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Holy Rule for Sept. 25

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  • Br. Jerome Leo
    +PAX Prayers, please, for the spiritual and temporal welafre of the following, for all their loved ones and all who take care of them: Br. Finbar of
    Message 1 of 236 , Sep 24, 2012
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      +PAX

      Prayers, please, for the spiritual and temporal welafre of the following, for all their loved ones and all who take care of them:

      Br. Finbar of Pluscarden, on his feastday, graces galore and many more.

      Jual, for whom we prayed, is now in hospice care, for her happy death and all her family and all who will mourn her.

      Jill: For the Holy Spirit to overcome her oppositional defiance to the will of His Divine Majesty for her.

      Jacque: That she will receive proper meds that do not cause her loss of needed rest and comfort.

      Glenna: in hospice care.

      Gwen: Spiritual and physical strength to care for her husband who is now totally dependent upon her for his daily care.

      Jackie: Suffering Grief Loss for her mother whom she cared for over 37 years in her home and for her Mom's eternal rest and all who mourn her.

      Fr. Ralph: God's will be done with regards a church seeding in Cabot AR.

      Sally Byrnes , has cancer of the bone. Now on meds.

      John & family,son is 10years old and legally blind.

      January 25, May 26, September 25
      Chapter 7: On Humility

      Holy Scripture, brethren, cries out to us, saying,
      "Everyone who exalts himself shall be humbled,
      and he who humbles himself shall be exalted" (Luke 14:11).
      In saying this it shows us
      that all exaltation is a kind of pride,
      against which the Prophet proves himself to be on guard
      when he says,
      "Lord, my heart is not exalted,
      nor are mine eyes lifted up;
      neither have I walked in great matters,
      nor in wonders above me."
      But how has he acted?
      "Rather have I been of humble mind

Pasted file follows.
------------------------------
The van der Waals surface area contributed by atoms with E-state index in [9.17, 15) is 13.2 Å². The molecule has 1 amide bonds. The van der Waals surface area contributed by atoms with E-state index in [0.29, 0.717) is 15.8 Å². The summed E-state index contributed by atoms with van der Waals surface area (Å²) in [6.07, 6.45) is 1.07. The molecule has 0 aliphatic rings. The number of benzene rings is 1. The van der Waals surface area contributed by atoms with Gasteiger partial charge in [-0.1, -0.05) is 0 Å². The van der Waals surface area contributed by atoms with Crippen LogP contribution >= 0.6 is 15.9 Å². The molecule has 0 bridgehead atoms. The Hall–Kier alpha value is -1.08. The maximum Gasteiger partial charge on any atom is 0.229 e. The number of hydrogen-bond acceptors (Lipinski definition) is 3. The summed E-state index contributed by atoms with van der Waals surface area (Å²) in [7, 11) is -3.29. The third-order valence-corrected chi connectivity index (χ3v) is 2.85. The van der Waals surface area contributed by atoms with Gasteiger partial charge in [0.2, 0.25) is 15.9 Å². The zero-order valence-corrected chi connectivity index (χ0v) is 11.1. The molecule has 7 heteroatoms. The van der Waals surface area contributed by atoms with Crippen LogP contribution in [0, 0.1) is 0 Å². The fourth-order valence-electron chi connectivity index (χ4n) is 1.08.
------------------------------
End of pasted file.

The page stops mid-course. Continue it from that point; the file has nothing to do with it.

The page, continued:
than exalting myself;
      as a weaned child on its mother's breast,
      so You solace my soul" (Ps. 130:1-2).


      Hence, brethren,
      if we wish to reach the very highest point of humility
      and to arrive speedily at that heavenly exaltation
      to which ascent is made through the humility of this present life,
      we must
      by our ascending actions
      erect the ladder Jacob saw in his dream,
      on which Angels appeared to him descending and ascending.
      By that descent and ascent
      we must surely understand nothing else than this,
      that we descend by self-exaltation and ascend by humility.
      And the ladder thus set up is our life in the would,
      which the Lord raises up to heaven if our heart is humbled.
      For we call our body and soul the sides of the ladder,
      and into these sides our divine vocation has inserted
      the different steps of humility and discipline we must climb.

      REFLECTION

      Today we begin St. Benedict's extensive treatment of humility.
      Humility and obedience are so closely linked that it is virtually
      impossible to speak of one without adding the other. Since both are
      essential Benedictine virtues, it is easy to say that there is no
      such thing as a holy Benedictine who has not climbed or is not
      climbing this ladder. I have never known a holy monk who was not
      humble, in fact, it was usually their most outstanding trait.

      A lot of this chapter will grate on modern ears. I will be the first
      to admit that some people need assertiveness training. However, in my
      experience, most of us do not. Most of us manage to be assertive on a